Gina Acevedo: An Agent of Change in the Culture of Guanacaste

Esta publicación también está disponible en: Español

A yoke of oxen is driven by the voice of a single oxherder, who moves slowly but steadily through the dust on the cattle path, with skin tanned by the sun and worn sandals, taking on the arduous task of taking loads of sugar, coffee, ice, corn, wood stumps and the liquor from Cañas to the Bebedero Port, with about 20 padlocks so the load arrives complete.

These are some of the scenes that remain indelible in the memory of sugarcane worker Georgina “Gina” Acevedo Acevedo, who was awarded the National Culture Prize in 2012. For decades, she has built a record of promoting and shaping the identity and rescuing the traditions that make Guanacaste great.

As we speak, I perceive her passion for teaching and the need to pass on knowledge, which is interwoven with the wisdom and warmth of grandmothers.



Preferring to keep a low profile, Gina does not like interviews or recognitions given at large gatherings, and every time that happens, she makes some of her friends from the Cañas Culture Committee go with her.

In fact, to accept our interview, she told us she would only do it in the company of a member of the committee. That was how we arrived at her house, located in the center of Cañas, in the company of engineer Alvaro Mesen Rojas, another distinguished figure from the canton. We started to talk about the times when Bebedero port was one of the province’s main access routes.

The pier was active until 1952, when the boats that did the coastal trade were retired, and since then, those old trade and travel routes fell into disuse.

In 1978, Acevedo and Mesen worked with the Cañas municipal culture committee with the goal to celebrate the 100-year anniversary of the canton. From there, they established the basis for the current Cañas Culture Committee, which was founded in 1981.

Due to her work promoting culture, Acevedo has more than a dozen recognitions hanging on one of the walls in her house.

From this group, Acevedo has articulated efforts to set up book exhibitions, traditional dance and marimba classes, to recover the work of the canton’s herdsmen, plainsmen and cooks, to organize horse rides and the popular oxherder parade that takes place every year on the second Sunday of March.

“On the committee, we are a team, a family. We have a work plan for the entire year, we present it to the municipality and they approve the budget,” she comments.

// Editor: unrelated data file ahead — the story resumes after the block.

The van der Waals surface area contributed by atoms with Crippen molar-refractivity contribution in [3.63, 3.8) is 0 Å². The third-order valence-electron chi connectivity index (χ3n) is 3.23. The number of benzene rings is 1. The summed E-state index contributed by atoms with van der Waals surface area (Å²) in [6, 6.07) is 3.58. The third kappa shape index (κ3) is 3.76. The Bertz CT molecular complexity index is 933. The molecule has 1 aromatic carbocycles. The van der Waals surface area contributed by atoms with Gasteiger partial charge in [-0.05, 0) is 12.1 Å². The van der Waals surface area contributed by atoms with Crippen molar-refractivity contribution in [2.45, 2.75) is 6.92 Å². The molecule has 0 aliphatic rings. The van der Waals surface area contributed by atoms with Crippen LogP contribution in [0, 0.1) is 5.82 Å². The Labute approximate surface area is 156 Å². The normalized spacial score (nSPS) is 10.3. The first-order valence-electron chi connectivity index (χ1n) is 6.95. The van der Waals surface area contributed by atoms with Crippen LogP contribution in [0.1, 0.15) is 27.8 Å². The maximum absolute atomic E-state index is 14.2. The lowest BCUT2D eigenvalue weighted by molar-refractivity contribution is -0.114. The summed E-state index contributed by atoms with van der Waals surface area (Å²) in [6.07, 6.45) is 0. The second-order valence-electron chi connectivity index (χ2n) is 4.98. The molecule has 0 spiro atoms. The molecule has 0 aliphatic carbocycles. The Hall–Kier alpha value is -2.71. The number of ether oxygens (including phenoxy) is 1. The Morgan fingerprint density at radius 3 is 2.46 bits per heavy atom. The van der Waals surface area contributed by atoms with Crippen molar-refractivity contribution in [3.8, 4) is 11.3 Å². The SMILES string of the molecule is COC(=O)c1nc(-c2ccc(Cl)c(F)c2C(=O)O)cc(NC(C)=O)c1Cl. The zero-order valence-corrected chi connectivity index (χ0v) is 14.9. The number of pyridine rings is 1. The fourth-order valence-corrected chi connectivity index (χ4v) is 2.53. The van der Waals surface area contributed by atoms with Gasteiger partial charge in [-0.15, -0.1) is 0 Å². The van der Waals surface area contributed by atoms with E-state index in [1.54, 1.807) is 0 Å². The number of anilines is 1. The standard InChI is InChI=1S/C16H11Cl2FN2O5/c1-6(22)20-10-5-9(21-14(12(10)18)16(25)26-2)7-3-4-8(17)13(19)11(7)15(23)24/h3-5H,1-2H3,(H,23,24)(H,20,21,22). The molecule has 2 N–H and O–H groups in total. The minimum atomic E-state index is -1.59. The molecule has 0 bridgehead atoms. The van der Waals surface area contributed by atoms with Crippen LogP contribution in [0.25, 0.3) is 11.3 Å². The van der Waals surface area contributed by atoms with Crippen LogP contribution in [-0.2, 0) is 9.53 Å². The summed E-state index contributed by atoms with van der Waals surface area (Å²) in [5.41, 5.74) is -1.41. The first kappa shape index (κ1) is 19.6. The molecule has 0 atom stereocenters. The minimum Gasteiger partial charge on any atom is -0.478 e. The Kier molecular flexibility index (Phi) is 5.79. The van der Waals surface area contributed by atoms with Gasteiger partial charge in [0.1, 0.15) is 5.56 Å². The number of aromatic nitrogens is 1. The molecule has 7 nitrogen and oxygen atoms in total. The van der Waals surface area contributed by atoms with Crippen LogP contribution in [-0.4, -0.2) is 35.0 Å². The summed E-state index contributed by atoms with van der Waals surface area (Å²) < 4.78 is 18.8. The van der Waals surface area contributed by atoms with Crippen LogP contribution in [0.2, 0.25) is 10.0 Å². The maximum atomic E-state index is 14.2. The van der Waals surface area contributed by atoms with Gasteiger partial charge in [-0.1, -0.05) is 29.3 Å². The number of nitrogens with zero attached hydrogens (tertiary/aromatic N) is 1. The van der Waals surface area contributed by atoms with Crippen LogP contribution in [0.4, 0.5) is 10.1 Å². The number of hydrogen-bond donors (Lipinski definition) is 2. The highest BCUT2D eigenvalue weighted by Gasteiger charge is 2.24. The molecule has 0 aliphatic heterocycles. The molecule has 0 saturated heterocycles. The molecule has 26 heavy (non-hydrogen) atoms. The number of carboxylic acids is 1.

The committee’s annual budget has grown and is currently approximately 20 million colones ($37,700), the result of the work of its members.

Caña de Azucar Starts Playing

In 1995, Gina Acevedo saw the birth of the music band Caña de Azucar (Sugarcane), one of her greatest desires or dreams. This folk presentation group has reaped success and worldwide recognition for 20 years, taking Guanacaste customs to Ecuador, Spain, Estonia, Finland, Italy, Mexico, Portugal, Sweden and Venezuela, to name some of the countries they have visited.

The group owes its name to the Ingenio Azucarero de Taboga sugar mill workers in Cañas, who were the first members of the group. However, since it was hard for many of them to rehearse during sugarcane harvest times, enrollment was opened to other members of the community.

Today, Caña de Azucar has members who are up to 50 years old who sing, play marimba, cimarrona (traditional local bands that play horns and drums) and, of course, dance. Acevedo believes that everything she has done in her lifetime is due to her training as a teacher at Normal School, which at the time used the classrooms of the Institute of Guanacaste in Liberia, which was where Guanacastecans continued their studies back in the 50s when she was about 20 years old.

“As a student at Normal School, they inculcated in you the idea that you were an agent of change in society. That is why the seeds of culture need to be planted in young people,” she comments.

Acevedo related that she once had the privilege of meeting Liberian poet Rodolfo “Fito” Salazar, who even gave her a poem entitled El casorio de Enriqueta (Enriqueta’s Hasty Marriage), which she treasures fondly.

As a teacher, she has a background of 33 years of service at Monsignor Luis Leipold School in Cañas.

“Before, people retired after 28 years. But I kept working because I felt very identified with the school, which I considered my second home,” she explains.

At 77, Gina Acevedo is proud to have a 44-year marriage with Alban Vega Wells, with whom she has raised 10 children. Alban says that due to her passion for culture and traditions, it is hard to find Gina at home and that her love for Guanacaste runs in her blood.

“She’s never at home. You have to take a number to talk to her. She is a great person with a great [spirit of] sacrifice. She has a love of the culture. She dies for that and I tell her that she is going to die there doing that,” he comments, smiling.

On one of the walls of their house, a dozen titles and awards are hanging honorable mentions from universities, the Municipality of Cañas and the Chamber of Tourism.

When I ask about why she thinks she was selected for the National Prize for Popular Traditional Culture, she pauses and says, “I accepted it on behalf of the Culture Committee, not in a personal capacity, because it was an effort by everyone. I always tell my colleagues that we should fight against globalization to not be wiped off the map,” and she affirms that she would like to be remembered for the love she feels for Cañas and her beloved Guanacaste and not for prizes or mentions in articles like ours.